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UNITED STATES v. NESSER

August 6, 1996

UNITED STATES OF AMERICA
v.
JAMES JOHN NESSER, III



The opinion of the court was delivered by: CINDRICH

 CINDRICH, District Judge

 August 6, 1996

 Defendant James Nesser was convicted on April 19, 1996 of conspiracy to distribute drugs, conspiracy to launder money, money laundering, and engaging in illegal monetary transactions. After the trial he timely moved for judgment of acquittal or for new trial; for bail or release pending sentence; and for enforcement of a plea agreement. After a full day of argument and testimony on July 17, 1996, the court at the end of the hearing orally denied the motion for enforcement of a plea agreement. We held another half day of argument on the remaining motions on July 31, 1996. For the reasons stated below, Nesser's motion for bail or releas pending sentence will be denied. His motion for judgment of acquittal or for new trial is considered in a separate memorandum opinion and order.

 MOTION FOR BAIL OR RELEASE PENDING SENTENCE

 Nesser argues that bail is available to him pending sentence, and that continued incarceration is unjustified and unnecessary.

 An exception to mandatory detention is also provided where two other conditions are met, one of which is when "an attorney for the Government has recommended that no sentence of imprisonment be imposed on the person." Id. § 3143(a)(2)(A)(ii). Nesser likewise fails to meet this condition. See Government Response in Opposition to Defendant's Motion for Bail/Release Pending Sentence, Doc. No. 251, at 1. He therefore cannot be considered for bail pending sentence under section 3143(a)(2).

 Nesser next argues that 18 U.S.C. § 3145(c) affords him the possibility of relief from detention, because his is an "exceptional" case. Section 3145(c) states:

 
An appeal from a release or detention order, or from a decision denying revocation or amendment of such an order, is governed by the provisions of section 1291 of Title 28 and section 3731 of this title. The appeal shall be determined promptly. A person subject to detention pursuant to section 3143(a)(2) or (b)(2), and who meets the conditions of release set forth in section 3143(a)(1) or (b)(1), may be ordered released, under appropriate conditions, by the judicial officer, if it is clearly shown that there are exceptional reasons why such person's detention would not be appropriate.

 Before we reach the question of whether Nesser's circumstances are exceptional, we must address the more immediate question of whether he is entitled to invoke section 3145(c) before this court at all.

 The United States Court of Appeals for the Third Circuit has not decided the question. A view accepted by all the circuit courts of appeals that have faced the issue is that district courts may apply section 3145(c). United States v. Mostrom, 11 F.3d 93, 95 (8th Cir. 1993) (accepting without analysis that district court may consider exceptional reasons); United States v. Koon, 6 F.3d 561, 562-63 (9th Cir. 1993) (Rymer, J., concurring in decision not to rehear en banc) (same); United States v. Jones, 979 F.2d 804 (10th Cir. 1992) (per curiam) (same); United States v. Herrera-Soto, 961 F.2d 645, 646-47 (7th Cir. 1992) (per curiam) (same); United States v. DiSomma, 951 F.2d 494, 496 (2d Cir. 1991) (accepting trial court's consideration of exceptional circumstances, citing United States v. Carr, 947 F.2d 1239 (5th Cir. 1991)); United States v. Carr, 947 F.2d 1239, 1240 (5th Cir. 1991) (per curiam) (court "see[s] no reason why Congress would have limited" exceptional reasons test "to reviewing courts.... despite its inclusion in a section generally covering appeals"). *fn1"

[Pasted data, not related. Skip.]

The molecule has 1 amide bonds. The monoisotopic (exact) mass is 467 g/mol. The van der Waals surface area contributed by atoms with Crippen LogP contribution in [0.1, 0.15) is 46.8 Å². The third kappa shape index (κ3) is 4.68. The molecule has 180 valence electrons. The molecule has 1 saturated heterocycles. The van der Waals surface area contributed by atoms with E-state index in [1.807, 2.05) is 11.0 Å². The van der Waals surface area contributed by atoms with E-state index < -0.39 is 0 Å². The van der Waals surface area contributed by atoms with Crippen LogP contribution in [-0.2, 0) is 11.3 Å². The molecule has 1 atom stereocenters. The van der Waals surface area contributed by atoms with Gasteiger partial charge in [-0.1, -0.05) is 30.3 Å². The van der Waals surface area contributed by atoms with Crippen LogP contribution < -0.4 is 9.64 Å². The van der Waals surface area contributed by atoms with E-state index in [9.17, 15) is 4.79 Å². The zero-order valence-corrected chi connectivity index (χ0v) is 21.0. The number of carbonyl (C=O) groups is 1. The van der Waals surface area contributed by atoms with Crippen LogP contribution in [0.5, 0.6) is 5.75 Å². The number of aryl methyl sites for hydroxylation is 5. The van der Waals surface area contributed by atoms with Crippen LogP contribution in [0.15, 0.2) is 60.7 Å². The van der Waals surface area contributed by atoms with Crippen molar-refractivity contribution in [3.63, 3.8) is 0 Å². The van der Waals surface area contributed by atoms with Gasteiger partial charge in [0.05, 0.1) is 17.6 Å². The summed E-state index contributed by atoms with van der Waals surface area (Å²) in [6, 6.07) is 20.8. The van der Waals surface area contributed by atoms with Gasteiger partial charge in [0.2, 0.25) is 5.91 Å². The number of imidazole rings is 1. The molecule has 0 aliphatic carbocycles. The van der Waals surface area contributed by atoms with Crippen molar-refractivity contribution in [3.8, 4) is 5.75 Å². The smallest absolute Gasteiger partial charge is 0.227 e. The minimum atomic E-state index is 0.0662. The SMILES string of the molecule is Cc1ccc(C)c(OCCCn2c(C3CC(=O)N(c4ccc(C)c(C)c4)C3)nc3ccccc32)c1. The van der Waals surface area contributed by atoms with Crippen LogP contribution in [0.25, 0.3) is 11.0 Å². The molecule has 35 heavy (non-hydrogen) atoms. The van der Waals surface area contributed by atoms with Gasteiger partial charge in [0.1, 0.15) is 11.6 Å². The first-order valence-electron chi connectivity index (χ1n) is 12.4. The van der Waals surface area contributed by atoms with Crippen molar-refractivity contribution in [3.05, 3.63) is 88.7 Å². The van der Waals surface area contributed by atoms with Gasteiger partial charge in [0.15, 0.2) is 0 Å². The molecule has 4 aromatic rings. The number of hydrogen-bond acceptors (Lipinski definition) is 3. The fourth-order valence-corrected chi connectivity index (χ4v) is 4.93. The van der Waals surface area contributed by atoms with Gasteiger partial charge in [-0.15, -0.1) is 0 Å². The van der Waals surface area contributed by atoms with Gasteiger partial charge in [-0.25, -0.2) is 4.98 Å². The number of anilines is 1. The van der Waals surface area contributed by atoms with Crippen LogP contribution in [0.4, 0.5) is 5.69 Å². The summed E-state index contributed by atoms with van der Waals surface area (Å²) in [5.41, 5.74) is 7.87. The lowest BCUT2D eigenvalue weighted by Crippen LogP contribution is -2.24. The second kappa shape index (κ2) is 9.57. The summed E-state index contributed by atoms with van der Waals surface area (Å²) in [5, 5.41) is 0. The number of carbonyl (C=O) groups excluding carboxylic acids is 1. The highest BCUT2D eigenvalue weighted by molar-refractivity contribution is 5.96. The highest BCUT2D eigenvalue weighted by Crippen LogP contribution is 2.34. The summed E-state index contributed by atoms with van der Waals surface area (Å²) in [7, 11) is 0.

On the other side of this array of appellate authority stands Judge Diamond of this court. United States v. Salome, 870 F. Supp. 648 (W.D. Pa. 1994). In Salome, he carefully reviews the language of section 3145, and concludes that Congress intended section 3145(c) for the courts of appeals to apply. Citing this language, he sets out four reasons supporting his view. While all are persuasive, the first two we find conclusive. These have to do with the structure of section 3145 and the first sentence of section 3145(c).

 With regard to the structure of section 3145, we observe first that section 3145 has three sections. Section 3145(a) concerns review by "the court having original jurisdiction over the offense" of an order issued by "a magistrate, or by a person other than a judge of a court having original jurisdiction over the offense and other than a Federal appellate court" for release of a defendant. Both the government and ...


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